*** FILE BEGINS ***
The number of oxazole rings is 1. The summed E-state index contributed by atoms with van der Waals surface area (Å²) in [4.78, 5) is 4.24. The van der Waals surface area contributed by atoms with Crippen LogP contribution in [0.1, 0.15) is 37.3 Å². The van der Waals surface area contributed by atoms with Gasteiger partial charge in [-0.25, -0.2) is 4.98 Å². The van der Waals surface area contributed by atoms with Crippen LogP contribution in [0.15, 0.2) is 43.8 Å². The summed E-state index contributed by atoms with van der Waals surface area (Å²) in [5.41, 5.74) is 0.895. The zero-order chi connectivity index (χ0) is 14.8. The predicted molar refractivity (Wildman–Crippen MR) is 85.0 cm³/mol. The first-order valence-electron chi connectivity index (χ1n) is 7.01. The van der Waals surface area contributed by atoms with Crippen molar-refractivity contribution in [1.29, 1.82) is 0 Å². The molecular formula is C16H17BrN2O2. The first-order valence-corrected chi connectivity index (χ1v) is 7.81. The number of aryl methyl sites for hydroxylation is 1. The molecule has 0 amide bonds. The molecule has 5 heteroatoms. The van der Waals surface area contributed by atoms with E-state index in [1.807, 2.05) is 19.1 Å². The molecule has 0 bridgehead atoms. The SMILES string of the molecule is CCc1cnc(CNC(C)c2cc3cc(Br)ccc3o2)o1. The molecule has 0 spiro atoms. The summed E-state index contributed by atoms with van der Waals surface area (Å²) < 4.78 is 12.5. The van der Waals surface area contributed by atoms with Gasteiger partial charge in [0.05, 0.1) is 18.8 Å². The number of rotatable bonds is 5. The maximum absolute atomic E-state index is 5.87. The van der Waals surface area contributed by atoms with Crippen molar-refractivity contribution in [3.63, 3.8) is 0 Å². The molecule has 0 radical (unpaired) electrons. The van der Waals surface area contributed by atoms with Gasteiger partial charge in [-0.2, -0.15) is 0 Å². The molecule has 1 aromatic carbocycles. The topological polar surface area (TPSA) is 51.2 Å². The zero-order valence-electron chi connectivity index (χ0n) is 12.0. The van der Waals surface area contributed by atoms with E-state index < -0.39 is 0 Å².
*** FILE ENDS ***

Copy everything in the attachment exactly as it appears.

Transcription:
The number of oxazole rings is 1. The summed E-state index contributed by atoms with van der Waals surface area (Å²) in [4.78, 5) is 4.24. The van der Waals surface area contributed by atoms with Crippen LogP contribution in [0.1, 0.15) is 37.3 Å². The van der Waals surface area contributed by atoms with Gasteiger partial charge in [-0.25, -0.2) is 4.98 Å². The van der Waals surface area contributed by atoms with Crippen LogP contribution in [0.15, 0.2) is 43.8 Å². The summed E-state index contributed by atoms with van der Waals surface area (Å²) in [5.41, 5.74) is 0.895. The zero-order chi connectivity index (χ0) is 14.8. The predicted molar refractivity (Wildman–Crippen MR) is 85.0 cm³/mol. The first-order valence-electron chi connectivity index (χ1n) is 7.01. The van der Waals surface area contributed by atoms with Crippen molar-refractivity contribution in [1.29, 1.82) is 0 Å². The molecular formula is C16H17BrN2O2. The first-order valence-corrected chi connectivity index (χ1v) is 7.81. The number of aryl methyl sites for hydroxylation is 1. The molecule has 0 amide bonds. The molecule has 5 heteroatoms. The van der Waals surface area contributed by atoms with E-state index in [1.807, 2.05) is 19.1 Å². The molecule has 0 bridgehead atoms. The SMILES string of the molecule is CCc1cnc(CNC(C)c2cc3cc(Br)ccc3o2)o1. The molecule has 0 spiro atoms. The summed E-state index contributed by atoms with van der Waals surface area (Å²) < 4.78 is 12.5. The van der Waals surface area contributed by atoms with Gasteiger partial charge in [0.05, 0.1) is 18.8 Å². The number of rotatable bonds is 5. The maximum absolute atomic E-state index is 5.87. The van der Waals surface area contributed by atoms with Crippen molar-refractivity contribution in [3.63, 3.8) is 0 Å². The molecule has 0 radical (unpaired) electrons. The van der Waals surface area contributed by atoms with Gasteiger partial charge in [-0.2, -0.15) is 0 Å². The molecule has 1 aromatic carbocycles. The topological polar surface area (TPSA) is 51.2 Å². The zero-order valence-electron chi connectivity index (χ0n) is 12.0. The van der Waals surface area contributed by atoms with E-state index < -0.39 is 0 Å².